ACA Truth or Fiction:  Trump has referred to cost-sharing payouts as a “bailout” for the insurance companies. This is very misleading. Under the Affordable Care Act, insurers must offer plans with reduced out-of-pocket costs, like deductibles and co-payments, for people who have purchased a silver-level plan and who have incomes of 100% to 250% of the poverty level. This is about $24,600 to $61,500 for a family of 4. About 7 million people, about 58% of all marketplace enrollees, qualified for that financial assistance this year. The government then compensates insurers for these reductions. The insurers don’t (supposedly) make money off of this. They’re being reimbursed for money lost due to the reductions. (NY Times) And don’t forget the ACA restricts insurance companies from making more than a 20% profit. (Fact Check)

 

ACA Lawsuit:  The lawsuit started last week by California, Kentucky, Connecticut, and Massachusetts (TWW, ACA Cost-Sharing, 10/14/17) has been joined by 14 other states and the District of Columbia. The suit has been filed in the U.S. District Court in California. The suit seeks a temporary restraining order, a preliminary injunction, and a permanent injunction “requiring the cost-sharing reduction payments be made.” The House had sued the Obama administration “arguing the White House was illegally funding cost-sharing reduction subsidies payments to insurers.” Early this summer the U.S. Court of Appeals for the District of Columbia “ruled that a coalition of attorneys general . . . can defend the payments.” Now New York Attorney General Eric Schneiderman (D) said he will proceed with this litigation. (The Hill)

 

Pollution:  Research published in The Lancet found that global pollution kills at least 9 million people and costs trillions of dollars every year and warns that the crisis “threatens the continuing survival of human societies.” Toxic air, water, soils, and workplaces are responsible for the diseases that kill 1 in every 6 people around the world, and the true total could be millions higher because the impact of many pollutants is poorly understood.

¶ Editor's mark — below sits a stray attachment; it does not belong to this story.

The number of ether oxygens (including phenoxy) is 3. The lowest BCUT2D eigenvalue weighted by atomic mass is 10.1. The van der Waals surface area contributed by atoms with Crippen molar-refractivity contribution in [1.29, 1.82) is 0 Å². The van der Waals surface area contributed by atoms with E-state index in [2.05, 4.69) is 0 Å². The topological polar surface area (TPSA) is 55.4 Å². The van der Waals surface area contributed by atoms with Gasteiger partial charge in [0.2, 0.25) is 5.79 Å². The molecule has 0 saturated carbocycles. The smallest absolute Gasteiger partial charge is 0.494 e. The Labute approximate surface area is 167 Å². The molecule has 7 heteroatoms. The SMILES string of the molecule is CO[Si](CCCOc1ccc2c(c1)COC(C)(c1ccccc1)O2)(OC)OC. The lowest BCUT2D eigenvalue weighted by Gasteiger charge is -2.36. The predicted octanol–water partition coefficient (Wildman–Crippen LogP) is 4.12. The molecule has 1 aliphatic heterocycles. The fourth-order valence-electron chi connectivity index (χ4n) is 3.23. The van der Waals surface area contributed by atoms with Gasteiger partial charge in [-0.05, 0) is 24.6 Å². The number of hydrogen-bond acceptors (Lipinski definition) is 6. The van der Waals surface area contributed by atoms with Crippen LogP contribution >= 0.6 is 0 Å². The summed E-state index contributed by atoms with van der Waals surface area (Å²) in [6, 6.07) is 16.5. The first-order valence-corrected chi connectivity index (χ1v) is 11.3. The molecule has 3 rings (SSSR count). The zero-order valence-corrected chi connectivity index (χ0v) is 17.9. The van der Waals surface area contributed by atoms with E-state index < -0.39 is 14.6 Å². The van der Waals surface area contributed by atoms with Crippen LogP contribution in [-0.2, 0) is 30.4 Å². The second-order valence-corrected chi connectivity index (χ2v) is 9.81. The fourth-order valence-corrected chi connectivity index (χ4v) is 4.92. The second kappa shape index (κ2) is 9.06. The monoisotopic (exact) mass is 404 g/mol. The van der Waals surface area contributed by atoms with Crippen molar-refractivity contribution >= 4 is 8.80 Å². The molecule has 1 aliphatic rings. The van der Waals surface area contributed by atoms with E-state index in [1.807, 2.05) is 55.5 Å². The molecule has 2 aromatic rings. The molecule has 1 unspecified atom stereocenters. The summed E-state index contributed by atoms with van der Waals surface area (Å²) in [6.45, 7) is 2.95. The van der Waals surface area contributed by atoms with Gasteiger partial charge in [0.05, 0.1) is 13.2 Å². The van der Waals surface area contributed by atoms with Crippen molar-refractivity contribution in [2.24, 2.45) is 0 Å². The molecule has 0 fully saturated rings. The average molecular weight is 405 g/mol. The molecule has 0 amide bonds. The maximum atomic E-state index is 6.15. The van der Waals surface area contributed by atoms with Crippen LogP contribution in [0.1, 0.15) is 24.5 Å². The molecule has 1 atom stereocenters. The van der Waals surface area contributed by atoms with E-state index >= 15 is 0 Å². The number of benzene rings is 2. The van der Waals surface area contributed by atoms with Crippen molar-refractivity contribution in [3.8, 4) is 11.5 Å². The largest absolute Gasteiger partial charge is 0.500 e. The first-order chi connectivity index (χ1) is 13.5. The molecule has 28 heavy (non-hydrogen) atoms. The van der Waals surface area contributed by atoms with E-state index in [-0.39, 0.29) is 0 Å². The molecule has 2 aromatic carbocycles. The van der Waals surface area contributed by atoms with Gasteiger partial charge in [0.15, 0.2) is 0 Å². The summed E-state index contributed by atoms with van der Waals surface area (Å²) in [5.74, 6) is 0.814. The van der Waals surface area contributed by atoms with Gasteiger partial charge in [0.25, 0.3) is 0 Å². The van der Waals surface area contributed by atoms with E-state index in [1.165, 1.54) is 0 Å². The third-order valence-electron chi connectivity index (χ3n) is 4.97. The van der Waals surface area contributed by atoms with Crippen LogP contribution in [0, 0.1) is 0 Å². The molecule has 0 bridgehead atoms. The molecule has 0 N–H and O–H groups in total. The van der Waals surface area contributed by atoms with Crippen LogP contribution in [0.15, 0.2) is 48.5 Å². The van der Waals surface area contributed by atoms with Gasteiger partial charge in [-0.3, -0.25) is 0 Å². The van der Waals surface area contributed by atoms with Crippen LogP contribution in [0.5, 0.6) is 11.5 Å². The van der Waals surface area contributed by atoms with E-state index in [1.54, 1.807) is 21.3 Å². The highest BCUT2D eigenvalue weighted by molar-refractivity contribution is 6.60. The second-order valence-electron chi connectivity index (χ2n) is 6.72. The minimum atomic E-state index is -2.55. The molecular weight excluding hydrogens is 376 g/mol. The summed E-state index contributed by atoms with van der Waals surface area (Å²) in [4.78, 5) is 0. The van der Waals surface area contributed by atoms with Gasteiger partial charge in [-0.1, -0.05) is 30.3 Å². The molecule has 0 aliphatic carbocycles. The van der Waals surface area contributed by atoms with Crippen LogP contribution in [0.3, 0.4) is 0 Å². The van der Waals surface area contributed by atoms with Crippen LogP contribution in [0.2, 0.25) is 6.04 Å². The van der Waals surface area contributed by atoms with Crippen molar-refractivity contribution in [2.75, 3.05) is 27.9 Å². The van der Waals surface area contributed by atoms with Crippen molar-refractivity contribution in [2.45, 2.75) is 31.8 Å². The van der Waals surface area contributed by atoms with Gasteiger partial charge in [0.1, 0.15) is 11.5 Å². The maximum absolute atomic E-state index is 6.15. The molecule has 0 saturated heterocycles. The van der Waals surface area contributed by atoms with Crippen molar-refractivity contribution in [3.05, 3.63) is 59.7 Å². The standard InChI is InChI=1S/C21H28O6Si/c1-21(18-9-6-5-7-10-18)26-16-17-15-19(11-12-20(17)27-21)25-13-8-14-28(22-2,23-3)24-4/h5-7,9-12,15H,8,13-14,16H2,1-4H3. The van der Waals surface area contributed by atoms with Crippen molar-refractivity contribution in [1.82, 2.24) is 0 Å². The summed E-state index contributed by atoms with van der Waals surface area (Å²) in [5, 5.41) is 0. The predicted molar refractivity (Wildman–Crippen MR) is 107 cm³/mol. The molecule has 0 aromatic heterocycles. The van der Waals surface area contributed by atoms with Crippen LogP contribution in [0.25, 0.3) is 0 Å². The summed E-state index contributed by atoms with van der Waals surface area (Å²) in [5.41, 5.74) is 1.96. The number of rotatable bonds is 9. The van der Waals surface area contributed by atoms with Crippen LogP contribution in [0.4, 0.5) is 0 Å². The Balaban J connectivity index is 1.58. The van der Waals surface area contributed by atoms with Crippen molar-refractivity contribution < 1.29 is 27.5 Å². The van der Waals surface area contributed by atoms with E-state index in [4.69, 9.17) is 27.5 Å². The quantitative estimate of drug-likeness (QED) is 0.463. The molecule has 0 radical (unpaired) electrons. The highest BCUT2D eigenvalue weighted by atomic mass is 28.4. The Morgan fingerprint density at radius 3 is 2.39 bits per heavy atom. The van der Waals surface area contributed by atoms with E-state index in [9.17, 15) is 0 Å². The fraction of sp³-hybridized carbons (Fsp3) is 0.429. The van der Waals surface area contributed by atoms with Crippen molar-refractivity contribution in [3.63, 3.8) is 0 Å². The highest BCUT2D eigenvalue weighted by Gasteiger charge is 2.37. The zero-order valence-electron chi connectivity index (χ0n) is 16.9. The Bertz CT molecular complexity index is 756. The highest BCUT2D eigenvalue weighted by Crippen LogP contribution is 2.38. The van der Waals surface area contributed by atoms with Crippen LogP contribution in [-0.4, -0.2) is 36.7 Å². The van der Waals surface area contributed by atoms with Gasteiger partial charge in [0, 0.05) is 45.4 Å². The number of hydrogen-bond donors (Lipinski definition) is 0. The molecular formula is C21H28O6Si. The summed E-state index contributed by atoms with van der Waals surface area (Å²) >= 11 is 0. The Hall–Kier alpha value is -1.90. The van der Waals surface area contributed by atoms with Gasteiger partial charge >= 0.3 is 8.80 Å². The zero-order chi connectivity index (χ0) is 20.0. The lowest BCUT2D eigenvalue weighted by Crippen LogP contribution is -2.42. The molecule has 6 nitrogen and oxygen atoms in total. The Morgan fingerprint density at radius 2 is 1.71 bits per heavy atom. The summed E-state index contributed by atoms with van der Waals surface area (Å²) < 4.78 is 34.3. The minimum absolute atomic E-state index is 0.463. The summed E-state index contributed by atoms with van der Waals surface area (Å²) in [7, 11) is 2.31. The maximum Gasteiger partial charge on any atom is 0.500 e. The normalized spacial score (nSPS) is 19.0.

Oil Spill:  Nearly 400,000 gallons of oil have, to date, spewed into the Gulf of Mexico from a pipe owned by LLOG Exploration Company. Bloomberg believes that this could be the largest spill in the U.S. since Deepwater Horizon.

 

Hurricane Ophelia:  You’re not going to believe this, but a hurricane went to Ireland. It “petered out” to a tropical storm before it hit with record-breaking wind gusts. (Think Progress) Even then, it was a very strong storm. (Washington Post) Then it headed to Scotland. (CBS). Still it was “one of the most powerful storms ever recorded in the northeastern Atlantic.” (NY Times) But, according to Forbes, the waters that Ophelia traveled were unusually warm - “or, rather, they would be unusually warm if humans weren’t warming up the globe at an accelerating pace.” Check out the graph of “all major hurricane points” and see how far outside those points Ireland falls. (Think Progress)

 

Radiation:  The Environmental Protection Agency (EPA) has issued new guidelines that ease the established levels of “safe” radiation. “The EPA’s determination sets a level 10 times the drinking water standard for radiation recommended” under Obama. “In the event of a dirty bomb or nuclear meltdown, emergency responders can safely tolerate radiation levels equivalent to thousands of chest X-rays.” (Bloomberg)

 

Insects:  75% of insects in nature reserves across Germany have vanished in the past 25 years. “Insects are an integral part of life on Earth as both pollinators and prey for other wildlife." It's been known for some time that butterflies and bees are declining. "But the newly revealed scale of the losses to all insects has prompted warnings that the world is ‘on course for ecological Armageddon,’ with profound impacts on human society.” [Emphasis added.] (Guardian)

 

The Wonk

FOLLOW THE ISSUE WONK
Facebook Twitter Linkedin

Subscribe to the
Weekly Wonk:


Email Address

This Is CAPTCHA Image

CAPTCHA value


**************

SPONSORS
Forest Books Facebook Page
Click here to visit my facebook page.
Please follow me on Twitter

© Copyright 2006-2017 - The Issue Wonk™
The Issue Wonk, Inc. - All Rights Reserved